It had been a long day in the field and we were all exhausted. I crawled into bed amid a thunderstorm and listened to the loud claps of thunder and the rushing sound of rain falling on the ground outside. I started to doze as the thunder gradually softened and the rain turned to light drizzle. Abruptly, I was jarred awake by the harsh and unmistakable vibrations of an earthquake. We ran outside and waited another 30 seconds or so until it passed. Everything seemed fine. No major damage, but people yelled loudly from the nearby village as monkeys gave loud alarm calls. This earthquake was the second in as many days. The first measured magnitude 5.2. This one felt quite a bit stronger, measuring magnitude 5.7. We had a restless night, with aftershocks as strong as magnitude 5.4 occurring frequently throughout the night. Seismic activity is not uncommon in this area. Western Uganda lies along the Albertine Rift, an active area of tectonic shifts that are slowly separating the Somali Plate in East Africa from the rest of the continent. The earthquakes we’ve experienced in the past week have had their epicenter along the rift in Lake Albert to the west.On our way to the field the next morning, we were all a bit bleary-eyed, but the earthquake was an animated topic of conversation among all. Amid our discussions of how our Ugandan friends responded to the event, I wondered how the chimpanzees in the region fared as well. Ethologists and others have written numerous articles regarding how animal behavior changes preceding and during seismic activity (e.g., Buskirk et al. 1981; Shaw 1977). Most of these accounts have come from captive animals. For example, in 2011 the National Zoo described the responses of various animals to an earthquake of magnitude 5.8 in the Washington, DC area. Orangutans and western lowland gorillas were among the zoo inhabitants to respond to the quake, with members of both species climbing higher in their enclosures and vocalizing.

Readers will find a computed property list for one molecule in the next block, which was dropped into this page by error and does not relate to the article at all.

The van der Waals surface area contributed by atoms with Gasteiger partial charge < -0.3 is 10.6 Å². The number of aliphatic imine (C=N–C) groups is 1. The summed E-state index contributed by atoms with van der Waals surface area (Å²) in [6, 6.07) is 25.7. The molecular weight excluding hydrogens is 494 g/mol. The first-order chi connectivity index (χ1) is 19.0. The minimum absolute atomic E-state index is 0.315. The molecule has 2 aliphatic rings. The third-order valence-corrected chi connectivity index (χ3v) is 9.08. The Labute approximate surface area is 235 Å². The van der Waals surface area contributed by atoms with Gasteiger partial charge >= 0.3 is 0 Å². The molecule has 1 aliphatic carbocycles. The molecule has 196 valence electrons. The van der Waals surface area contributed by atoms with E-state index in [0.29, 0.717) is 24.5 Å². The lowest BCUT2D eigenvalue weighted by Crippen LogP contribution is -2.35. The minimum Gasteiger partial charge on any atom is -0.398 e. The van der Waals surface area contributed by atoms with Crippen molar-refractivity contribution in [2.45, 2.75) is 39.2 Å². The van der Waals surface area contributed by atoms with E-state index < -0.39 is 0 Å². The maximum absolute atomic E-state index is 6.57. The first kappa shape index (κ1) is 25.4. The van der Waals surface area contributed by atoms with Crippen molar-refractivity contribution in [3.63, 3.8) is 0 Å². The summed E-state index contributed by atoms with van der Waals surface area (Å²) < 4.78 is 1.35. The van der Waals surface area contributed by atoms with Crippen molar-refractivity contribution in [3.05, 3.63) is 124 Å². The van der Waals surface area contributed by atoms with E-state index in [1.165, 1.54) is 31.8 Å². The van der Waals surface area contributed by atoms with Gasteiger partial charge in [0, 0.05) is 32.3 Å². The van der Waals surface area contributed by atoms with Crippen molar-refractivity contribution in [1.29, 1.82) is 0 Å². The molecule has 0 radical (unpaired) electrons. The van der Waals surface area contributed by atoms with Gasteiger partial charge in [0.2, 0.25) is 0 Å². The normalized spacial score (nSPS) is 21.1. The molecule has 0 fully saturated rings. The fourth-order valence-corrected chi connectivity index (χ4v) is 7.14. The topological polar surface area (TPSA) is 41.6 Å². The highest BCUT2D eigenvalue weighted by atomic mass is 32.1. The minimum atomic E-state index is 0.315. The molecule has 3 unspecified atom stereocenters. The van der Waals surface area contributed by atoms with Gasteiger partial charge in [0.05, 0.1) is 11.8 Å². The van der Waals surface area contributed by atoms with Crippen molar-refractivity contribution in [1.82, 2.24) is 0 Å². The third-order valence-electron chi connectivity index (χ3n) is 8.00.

What about free-living primates? Snarr (2005) similarly reported that wild mantled howler monkeys (Alouatta palliata) responded to an earthquake by vocalizing and climbing higher in the trees. Fujimoto and Hanamura (2008) provided a rare account of wild chimpanzee responses during a strong earthquake and its aftershocks in the Mahale Mountains, Tanzania. The chimpanzees vocalized loudly (but were not visually observed) during the main quake. During aftershocks, they typically responded by climbing higher or by interrupting their activities. Interestingly, one female was observed to climb down and touch the ground with her hand, as though to explore the vibrations she was feeling from the ground. Few other accounts exist regarding the behavior of wild non-human primates in response to earthquakes, however.